This sits at the heart of the digital technology revolution. ‘Know your Data’ (KYD) and ‘You cannot achieve what you cannot measure’ are prevalent mantras that emphasise the importance of data analytics. Across the field of cost assurance, data analytics has helped auditors manage large volumes of information at high velocity and in many varieties, such as unstructured texts and images. Data analytics now enable auditors to review not just a sample but also the entire data population in real-time, with precision and high levels of certainty. Auditors can now use data analytics to provide clients with a 360-degree view of company financials and a detailed view of accounting records. This offers better insight and improves the efficiency and quality of audits.
This is a shared digital database that stores information in nodes known as blocks linked by cryptography. Each block has limited capacity, and once it is complete, it relates to previously created blocks, and as a new one is made, it is designed to extend the chain. Technology gurus Don and Alex Tapscott define the blockchain as an ‘incorruptible digital ledger of economic transactions that can be programmed to record financial transactions and virtually everything of value’.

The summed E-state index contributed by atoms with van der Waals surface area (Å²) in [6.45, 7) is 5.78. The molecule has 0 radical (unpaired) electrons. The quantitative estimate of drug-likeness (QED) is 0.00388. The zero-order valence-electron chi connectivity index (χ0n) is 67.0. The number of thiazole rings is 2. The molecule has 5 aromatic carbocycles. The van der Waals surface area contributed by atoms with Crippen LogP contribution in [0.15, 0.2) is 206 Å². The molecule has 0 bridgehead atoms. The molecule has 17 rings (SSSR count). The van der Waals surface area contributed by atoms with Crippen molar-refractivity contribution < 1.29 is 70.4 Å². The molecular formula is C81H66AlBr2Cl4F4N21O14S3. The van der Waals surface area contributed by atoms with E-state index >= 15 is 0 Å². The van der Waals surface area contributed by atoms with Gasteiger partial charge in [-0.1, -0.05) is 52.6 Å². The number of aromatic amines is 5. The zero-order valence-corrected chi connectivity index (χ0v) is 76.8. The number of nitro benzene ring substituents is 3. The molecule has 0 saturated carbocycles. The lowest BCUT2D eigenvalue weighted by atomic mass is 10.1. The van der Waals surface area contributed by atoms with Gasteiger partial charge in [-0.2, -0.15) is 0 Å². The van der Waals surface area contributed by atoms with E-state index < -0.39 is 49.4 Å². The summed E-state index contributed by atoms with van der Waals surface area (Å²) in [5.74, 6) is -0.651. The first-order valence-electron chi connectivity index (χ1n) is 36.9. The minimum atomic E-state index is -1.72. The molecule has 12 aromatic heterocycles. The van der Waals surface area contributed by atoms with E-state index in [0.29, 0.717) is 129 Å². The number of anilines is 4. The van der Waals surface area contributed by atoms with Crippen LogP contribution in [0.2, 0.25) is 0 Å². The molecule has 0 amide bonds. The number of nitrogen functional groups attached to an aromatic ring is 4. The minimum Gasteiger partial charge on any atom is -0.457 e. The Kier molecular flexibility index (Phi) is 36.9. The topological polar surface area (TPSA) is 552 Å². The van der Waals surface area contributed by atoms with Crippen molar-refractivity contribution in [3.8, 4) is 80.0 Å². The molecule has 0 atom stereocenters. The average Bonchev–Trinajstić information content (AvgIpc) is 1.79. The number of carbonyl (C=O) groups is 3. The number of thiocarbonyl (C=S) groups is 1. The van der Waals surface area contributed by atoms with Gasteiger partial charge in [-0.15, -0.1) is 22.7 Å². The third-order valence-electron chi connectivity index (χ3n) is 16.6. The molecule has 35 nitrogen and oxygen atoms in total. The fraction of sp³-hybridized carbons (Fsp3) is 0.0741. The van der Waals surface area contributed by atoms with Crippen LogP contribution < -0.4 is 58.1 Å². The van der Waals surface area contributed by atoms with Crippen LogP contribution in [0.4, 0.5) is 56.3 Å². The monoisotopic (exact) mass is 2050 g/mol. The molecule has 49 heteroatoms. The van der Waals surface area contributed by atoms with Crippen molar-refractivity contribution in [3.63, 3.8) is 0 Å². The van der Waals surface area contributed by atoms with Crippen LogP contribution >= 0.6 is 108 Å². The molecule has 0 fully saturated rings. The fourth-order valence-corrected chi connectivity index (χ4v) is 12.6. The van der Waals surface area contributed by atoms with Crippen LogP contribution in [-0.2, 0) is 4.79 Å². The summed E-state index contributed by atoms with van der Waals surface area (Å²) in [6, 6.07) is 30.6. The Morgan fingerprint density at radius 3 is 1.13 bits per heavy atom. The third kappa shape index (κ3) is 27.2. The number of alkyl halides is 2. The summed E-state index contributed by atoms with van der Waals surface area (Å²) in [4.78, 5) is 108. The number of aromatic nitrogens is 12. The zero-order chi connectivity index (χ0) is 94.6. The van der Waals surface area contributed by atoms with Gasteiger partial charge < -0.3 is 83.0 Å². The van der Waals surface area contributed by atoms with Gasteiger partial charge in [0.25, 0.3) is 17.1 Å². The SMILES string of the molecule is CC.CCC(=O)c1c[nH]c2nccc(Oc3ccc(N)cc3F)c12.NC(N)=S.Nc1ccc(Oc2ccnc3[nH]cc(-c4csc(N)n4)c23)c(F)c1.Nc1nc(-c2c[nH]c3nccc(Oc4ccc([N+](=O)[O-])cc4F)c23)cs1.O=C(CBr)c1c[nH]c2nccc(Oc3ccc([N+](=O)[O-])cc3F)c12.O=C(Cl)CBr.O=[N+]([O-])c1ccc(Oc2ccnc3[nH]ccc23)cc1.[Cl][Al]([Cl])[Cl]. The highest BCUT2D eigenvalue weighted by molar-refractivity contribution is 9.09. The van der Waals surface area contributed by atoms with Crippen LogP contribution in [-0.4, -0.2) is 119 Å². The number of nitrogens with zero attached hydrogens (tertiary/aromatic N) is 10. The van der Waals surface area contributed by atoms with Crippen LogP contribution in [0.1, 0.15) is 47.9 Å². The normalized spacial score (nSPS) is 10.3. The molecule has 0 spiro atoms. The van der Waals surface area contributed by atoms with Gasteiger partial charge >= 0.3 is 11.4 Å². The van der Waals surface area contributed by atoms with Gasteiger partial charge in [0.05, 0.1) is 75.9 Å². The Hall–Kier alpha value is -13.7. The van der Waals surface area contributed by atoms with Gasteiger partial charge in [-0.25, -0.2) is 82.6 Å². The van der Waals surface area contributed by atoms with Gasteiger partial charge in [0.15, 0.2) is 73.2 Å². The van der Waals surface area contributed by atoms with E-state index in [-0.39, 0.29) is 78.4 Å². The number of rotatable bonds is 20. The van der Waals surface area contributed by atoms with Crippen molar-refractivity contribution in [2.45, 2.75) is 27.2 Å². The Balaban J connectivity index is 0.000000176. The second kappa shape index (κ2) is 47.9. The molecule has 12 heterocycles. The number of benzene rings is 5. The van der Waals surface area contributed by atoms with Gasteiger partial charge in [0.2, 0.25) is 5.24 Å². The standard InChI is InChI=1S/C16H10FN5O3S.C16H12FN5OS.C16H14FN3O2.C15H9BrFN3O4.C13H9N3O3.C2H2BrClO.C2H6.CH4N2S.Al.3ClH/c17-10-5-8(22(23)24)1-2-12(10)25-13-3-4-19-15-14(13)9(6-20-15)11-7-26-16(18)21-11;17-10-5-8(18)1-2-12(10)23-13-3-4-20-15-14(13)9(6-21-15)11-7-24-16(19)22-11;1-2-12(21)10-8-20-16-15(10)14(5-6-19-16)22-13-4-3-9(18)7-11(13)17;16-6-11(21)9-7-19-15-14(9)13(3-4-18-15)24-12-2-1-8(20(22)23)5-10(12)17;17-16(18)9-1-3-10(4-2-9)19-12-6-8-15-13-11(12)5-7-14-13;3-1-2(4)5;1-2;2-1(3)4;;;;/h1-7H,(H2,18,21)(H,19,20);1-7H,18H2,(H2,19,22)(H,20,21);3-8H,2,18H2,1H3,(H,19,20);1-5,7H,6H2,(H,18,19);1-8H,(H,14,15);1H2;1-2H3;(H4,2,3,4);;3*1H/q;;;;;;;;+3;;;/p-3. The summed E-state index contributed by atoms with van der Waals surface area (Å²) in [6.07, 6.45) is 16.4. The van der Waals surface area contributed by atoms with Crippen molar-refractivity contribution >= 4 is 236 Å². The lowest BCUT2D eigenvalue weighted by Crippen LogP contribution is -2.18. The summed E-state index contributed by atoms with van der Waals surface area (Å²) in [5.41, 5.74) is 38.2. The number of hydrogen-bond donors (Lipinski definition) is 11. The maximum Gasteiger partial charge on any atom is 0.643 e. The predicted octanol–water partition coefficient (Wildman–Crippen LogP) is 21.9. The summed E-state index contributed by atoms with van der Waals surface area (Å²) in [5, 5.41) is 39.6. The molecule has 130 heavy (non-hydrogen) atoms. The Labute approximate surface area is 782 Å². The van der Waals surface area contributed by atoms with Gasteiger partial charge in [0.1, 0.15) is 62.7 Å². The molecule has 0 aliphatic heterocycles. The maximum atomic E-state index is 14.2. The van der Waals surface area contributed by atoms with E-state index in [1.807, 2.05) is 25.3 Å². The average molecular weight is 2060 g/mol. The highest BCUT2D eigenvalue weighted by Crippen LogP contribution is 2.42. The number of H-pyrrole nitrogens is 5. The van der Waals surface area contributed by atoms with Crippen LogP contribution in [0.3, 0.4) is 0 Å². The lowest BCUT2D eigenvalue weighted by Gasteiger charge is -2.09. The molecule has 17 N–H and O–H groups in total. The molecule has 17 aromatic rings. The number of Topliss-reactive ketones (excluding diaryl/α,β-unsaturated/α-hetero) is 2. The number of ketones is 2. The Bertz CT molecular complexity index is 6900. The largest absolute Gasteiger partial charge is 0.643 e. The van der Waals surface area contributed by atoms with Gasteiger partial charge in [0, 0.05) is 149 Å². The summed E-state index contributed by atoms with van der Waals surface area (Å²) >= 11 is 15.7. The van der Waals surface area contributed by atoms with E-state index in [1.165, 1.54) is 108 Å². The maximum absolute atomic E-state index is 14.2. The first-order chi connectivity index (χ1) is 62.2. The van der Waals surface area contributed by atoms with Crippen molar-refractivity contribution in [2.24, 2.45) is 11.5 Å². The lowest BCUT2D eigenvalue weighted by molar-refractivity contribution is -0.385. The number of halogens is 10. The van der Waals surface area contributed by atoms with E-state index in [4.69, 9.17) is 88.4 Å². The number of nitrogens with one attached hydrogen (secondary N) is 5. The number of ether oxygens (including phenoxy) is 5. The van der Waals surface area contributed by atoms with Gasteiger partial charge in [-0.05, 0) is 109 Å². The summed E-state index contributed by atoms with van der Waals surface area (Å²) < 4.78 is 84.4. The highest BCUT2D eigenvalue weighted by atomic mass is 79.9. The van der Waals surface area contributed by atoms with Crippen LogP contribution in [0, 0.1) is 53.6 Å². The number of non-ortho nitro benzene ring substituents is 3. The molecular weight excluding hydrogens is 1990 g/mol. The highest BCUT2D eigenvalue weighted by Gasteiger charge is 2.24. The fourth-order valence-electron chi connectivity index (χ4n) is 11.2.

Five core principles underpin blockchain technology:
These principles can be adapted in engineering and construction and applied to alliancing contracts on infrastructure projects. Another potential use for blockchain technology is in smart contracts, described by IBM as programs stored on a blockchain that run when predetermined conditions are met. They are typically used to automate the execution of an agreement so that all parties can be immediately sure of the outcome without any intermediary involvement or time loss. They can also be used to automate a workflow, triggering the following action when certain conditions; this automation can make projects more efficient and save costs.